• Move the floss along the sides of your teeth. Slip the floss between your teeth and gently slide it along the sides of each tooth. Note: Sawing back and forth is not only unnecessary but can actually hurt your gums. 
  • Curve the floss into a C shape. Make a C shape with the floss as you slide it along your teeth. This allows you to scrape more surface area on your teeth and helps you get plaque out from under the gumline.
  • Use a new section of floss for every tooth. Use a new section of floss for each tooth. This will prevent you from spreading bacteria, plaque, or food debris from tooth to tooth. Remember to floss behind your very back molars!

Using string dental floss is the most effective, but it may take a little trial and error to find the right type of floss for you. If you’re still struggling with using string floss effectively, try another tool, like a dental pick. If it makes you more likely to floss regularly, use it. 

Should You Floss Before or After Brushing?

There’s also often some confusion about the right time to floss. Should you floss before or after brushing? Generally speaking, it’s ideal to floss first and then brush your teeth in order to effectively remove the most food, plaque, and bacteria from your mouth. However, that’s not a hard and fast rule for every dentist. The method that makes you more likely to floss is fine. 

Get the Most From Your Oral Health Care

Ultimately, getting the most from flossing is about more than just how many times a day you should floss, flossing technique, or what you use to floss. Getting the most from flossing is all about finding a way to make it work for you so that you floss daily and floss well. If that means carrying floss with you everywhere you go and flossing on your lunch break, great! Follow it up with a good mouthwash to rinse out the gunk.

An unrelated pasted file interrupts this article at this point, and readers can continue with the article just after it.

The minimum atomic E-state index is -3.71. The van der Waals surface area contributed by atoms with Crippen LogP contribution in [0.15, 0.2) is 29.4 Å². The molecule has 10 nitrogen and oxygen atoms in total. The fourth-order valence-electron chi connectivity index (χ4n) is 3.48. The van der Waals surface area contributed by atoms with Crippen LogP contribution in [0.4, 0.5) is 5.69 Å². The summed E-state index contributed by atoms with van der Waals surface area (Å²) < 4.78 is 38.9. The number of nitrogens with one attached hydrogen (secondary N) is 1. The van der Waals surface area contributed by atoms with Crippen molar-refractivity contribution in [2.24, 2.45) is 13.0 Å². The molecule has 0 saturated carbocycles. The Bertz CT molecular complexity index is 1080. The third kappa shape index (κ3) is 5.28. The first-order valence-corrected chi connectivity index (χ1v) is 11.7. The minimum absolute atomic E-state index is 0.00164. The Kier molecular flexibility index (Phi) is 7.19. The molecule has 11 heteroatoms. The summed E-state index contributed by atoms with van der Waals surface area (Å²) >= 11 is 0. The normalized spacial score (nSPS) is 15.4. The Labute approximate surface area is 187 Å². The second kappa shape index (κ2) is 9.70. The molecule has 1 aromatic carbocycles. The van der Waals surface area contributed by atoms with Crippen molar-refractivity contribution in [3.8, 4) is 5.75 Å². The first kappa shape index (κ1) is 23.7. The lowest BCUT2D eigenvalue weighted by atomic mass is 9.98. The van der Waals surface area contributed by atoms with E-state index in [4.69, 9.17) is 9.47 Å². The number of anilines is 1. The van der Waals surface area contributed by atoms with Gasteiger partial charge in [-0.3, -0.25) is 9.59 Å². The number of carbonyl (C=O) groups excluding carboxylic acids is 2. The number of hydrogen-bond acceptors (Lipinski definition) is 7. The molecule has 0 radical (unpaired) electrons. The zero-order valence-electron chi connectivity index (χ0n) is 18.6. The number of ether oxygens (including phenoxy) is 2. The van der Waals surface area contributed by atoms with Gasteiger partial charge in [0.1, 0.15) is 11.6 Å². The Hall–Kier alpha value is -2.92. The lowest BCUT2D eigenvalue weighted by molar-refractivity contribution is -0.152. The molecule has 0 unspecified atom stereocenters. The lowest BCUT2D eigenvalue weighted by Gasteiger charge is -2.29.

Flossing is an essential part of any oral health routine, but there’s more to maintaining your oral health than just flossing. Make sure you’re also brushing your teeth twice a day for two minutes each time with the right toothbrush and seeing your dentist regularly.  Adults and kids should be seeing their dentist every six months for a cleaning and dental health checkup. 

As dentists and dental health experts like Dr. Kami Hoss will tell you, your oral health is a key part of your overall health. Find out more about the connection between oral health and whole-body health by reading Dr. Hoss’s upcoming book, If Your Mouth Could Talk. Trust us: Keeping up with regular flossing can help keep you healthier both now and in the long run. 

 

Sources:

https://www.ada.org/en/publications/ada-news/2017-archive/october/new-survey-highlights-unusual-flossing-habits

https://www.health.harvard.edu/oral-health/is-flossing-really-necessary

https://www.mouthhealthy.org/en/az-topics/f/flossing

https://askthedentist.com/how-to-make-flossing-a-habit/

https://www.deltadental.com/grinmag/us/en/ddins/2019/spring/how-to-floss-regularly.html

https://www.healthline.com/health/how-to-floss#when-to-floss